Southwestern corn borer

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Southwestern corn borer
Scientific classification
Kingdom: Animalia
Phylum: Arthropoda
Class: Insecta
Order: Lepidoptera
Family: Crambidae
Genus: Diatraea
Species: D. grandiosella
Binomial name
Diatraea grandiosella
Dyar, 1911
Life stages of D. grandiosella, clockwise starting at top: adult moth, non-diapausing (spotted) last instar larva, diapausing (immaculate) larva, pupa, eggs (laid on wax paper), first instar larva (above date on coin)
Larval stage of D. grandiosella

The southwestern corn borer, Diatraea grandiosella, is a moth belonging to the sub-order Heterocera. Like most moths, The Southwestern corn borer undergoes complete metamorphosis developing as an egg, larva (caterpillar), pupa and adult. It is capable of entering diapause in its larva stage [1][2] and under the conditions of a precise photoperiod.[3] Growth and development are regulated by juvenile hormones.[4] The Southwestern corn borer has an extensive range. It occurs in Mexico and in Alabama, Arizona, Arkansas, Colorado, Illinois, Indiana, Kansas, Kentucky, Louisiana, Mississippi, Missouri, Nebraska, New Mexico, Oklahoma, Tennessee, and Texas.[5]

Known host plants of D. grandiosella include sugarcane, forage and grain sorghums, broomcorn, and johnsongrass, teosinte, and millet well as field corn, popcorn, and sweetcorn.[6] It remains a serious agricultural pest of corn (maize).

Pest control[edit]

Infestation is sometimes controlled by the use of pheromone lures that lure adult male moths into a trap.[7] The practice of carefully timed planting dates, use of early maturing varieties, and the destruction of crop residues are well-established methods for suppressing populations of borer on many crops.[8]Bacillus thuringiensis, a bacterium, is often applied as a pesticide.[9] Chemical pesticides continue to be used for infestation control.[10] Efforts have been underway to breed strains of corn (maize) that are resistant to the Southwestern corn borer. The USDA has documented an increase in corn production when genetically engineered corn, resistant to corn borers, was grown in place of non-genetically engineered corn.[11] Under biological control practices, a variety of methods can be used against the borer at one time. This would include the introduction of predators or parasites.[12]

Nocturnal insectivores often feed on moths; these include some bats, some species of owls and other species of birds. Moths are also eaten by some species of lizards, cats, dogs, rodents, and some bears. Moth larvae are vulnerable to being parasitized by Ichneumonidae.

References[edit]

  1. ^ The Insects; Structure and Function, 4th Edition. R.F. Chapman, Cambridge University Press, 1998. ISBN 0-521-57048-4, p 403.
  2. ^ Bulletin of Entomological Research (1976), 66:75-79 Cambridge University Press, Copyright © Cambridge University Press 1976, Diapause of the southwestern corn borer, Diatraea grandiosella Dyar (Lepidoptera, Pyralidae): effects of a juvenile hormone mimic: G. M. Chippendalea1 and C.-M. Yina1a1, Department of Entomology, University of Missouri, Columbia, Missouri 65201, U.S.A.
  3. ^ Phenological adaptations of a colonizing insect: The southwestern corn borer, Diatraea grandiosella, Journal Oecologia, henological adaptations of a colonizing insect: The southwestern corn borer, Diatraea grandiosella Journal Oecologia Publisher Springer Berlin / Heidelberg, ISSN 0029-8549 (Print) 1432-1939 Issue Volume 53, Number 3 / June, 1982 doi:10.1007/BF00389019.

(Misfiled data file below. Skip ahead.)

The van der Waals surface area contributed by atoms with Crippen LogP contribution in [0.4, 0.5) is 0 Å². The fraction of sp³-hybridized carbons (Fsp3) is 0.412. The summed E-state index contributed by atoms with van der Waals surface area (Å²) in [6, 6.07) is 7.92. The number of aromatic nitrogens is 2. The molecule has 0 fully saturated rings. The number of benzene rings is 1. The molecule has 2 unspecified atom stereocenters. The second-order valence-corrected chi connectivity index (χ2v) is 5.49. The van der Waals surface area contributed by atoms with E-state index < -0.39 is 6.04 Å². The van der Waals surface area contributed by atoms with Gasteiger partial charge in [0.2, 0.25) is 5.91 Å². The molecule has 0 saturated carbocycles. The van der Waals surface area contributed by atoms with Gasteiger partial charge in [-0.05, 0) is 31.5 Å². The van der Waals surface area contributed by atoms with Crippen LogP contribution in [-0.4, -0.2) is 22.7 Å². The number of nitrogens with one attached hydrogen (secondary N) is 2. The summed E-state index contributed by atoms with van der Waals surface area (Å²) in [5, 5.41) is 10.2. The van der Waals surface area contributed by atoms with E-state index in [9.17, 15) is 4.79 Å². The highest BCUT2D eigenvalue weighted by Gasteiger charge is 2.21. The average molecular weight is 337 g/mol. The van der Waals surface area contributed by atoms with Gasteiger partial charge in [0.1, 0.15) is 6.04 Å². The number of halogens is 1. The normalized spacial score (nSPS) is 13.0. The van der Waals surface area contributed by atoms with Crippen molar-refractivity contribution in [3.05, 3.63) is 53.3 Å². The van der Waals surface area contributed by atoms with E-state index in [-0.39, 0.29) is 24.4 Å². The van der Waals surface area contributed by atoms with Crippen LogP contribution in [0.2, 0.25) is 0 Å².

4. ^ Juvenile hormone regulation of the larval diapause of the Southwestern corn borer, Diatraea grandiosella. C.-M. Yina and G.M. Chippendale. Journal of Insect Physiology Volume 19, Issue 12, December 1973, Pages 2403-2420
  5. ^ A Bibliography of the Southwestern Corn Borer, Diatraea grandiosella Dyar (Lepidoptera: Pyralidae) Authors: Morrison, W. P.; Mock, D. E.; Stone, J. D.; Whitworth, J. Source: Bulletin of the ESA, Volume 23, Number 3, 15 September 1977, Publisher: Entomological Society of Americapp. 185-190(6)
  6. ^ A Bibliography of the Southwestern Corn Borer, Diatraea grandiosella Dyar (Lepidoptera: Pyralidae) Authors: Morrison, W. P.; Mock, D. E.; Stone, J. D.; Whitworth, J. Source: Bulletin of the ESA, Volume 23, Number 3, 15 September 1977, Publisher: Entomological Society of Americapp. 185-190(6)
  7. ^ "Southwestern Corn Borer, (Diatraea grandiosella) Pheromone Lure". Arbico-organics.com. Retrieved 2011-10-10. 
  8. ^ G. Michael Chippendale1, Department of Entomology, University of Missouri, Entomologia Experimentalis et Applicata; Publisher:Springer Netherlands, ISSN 0013-8703 (Print) 1570-7458 (Online)Issue Volume 31, Number 1 / March, 1982, Pages 24-35, Friday, December 05, 200865211 Columbia, Missouri
  9. ^ ^ Aronson AI, Shai Y (2001). "Why Bacillus thuringiensis insecticidal toxins are so effective: unique features of their mode of action". FEMS Microbiol. Lett. 195 (1): 1–8. doi:10.1111/j.1574-6968.2001.tb10489.x. PMID 11166987.
  10. ^ The First Decade of Genetically Engineered Crops in the United States. Jorge Fernandez-Cornejo and Margriet Caswell,United States Department of Agriculture, Economic Research Service Electronic Report Economic Information Bulletin, Number 11 April 2006.
  11. ^ The First Decade of Genetically Engineered Crops in the United States. Jorge Fernandez-Cornejo and Margriet Caswell,United States Department of Agriculture, Economic Research Service Electronic Report Economic Information Bulletin, Number 11 April 2006.p.6
  12. ^ Bale, F; van Lenteren; Bigler (27 February 2008). "Biological control and sustainable food production". Philosophical Transactions of the Royal Society of London. Series B: Biological Sciences 363 (1492): 761–776. doi:10.1098/rstb.2007.2182. PMID 17827110.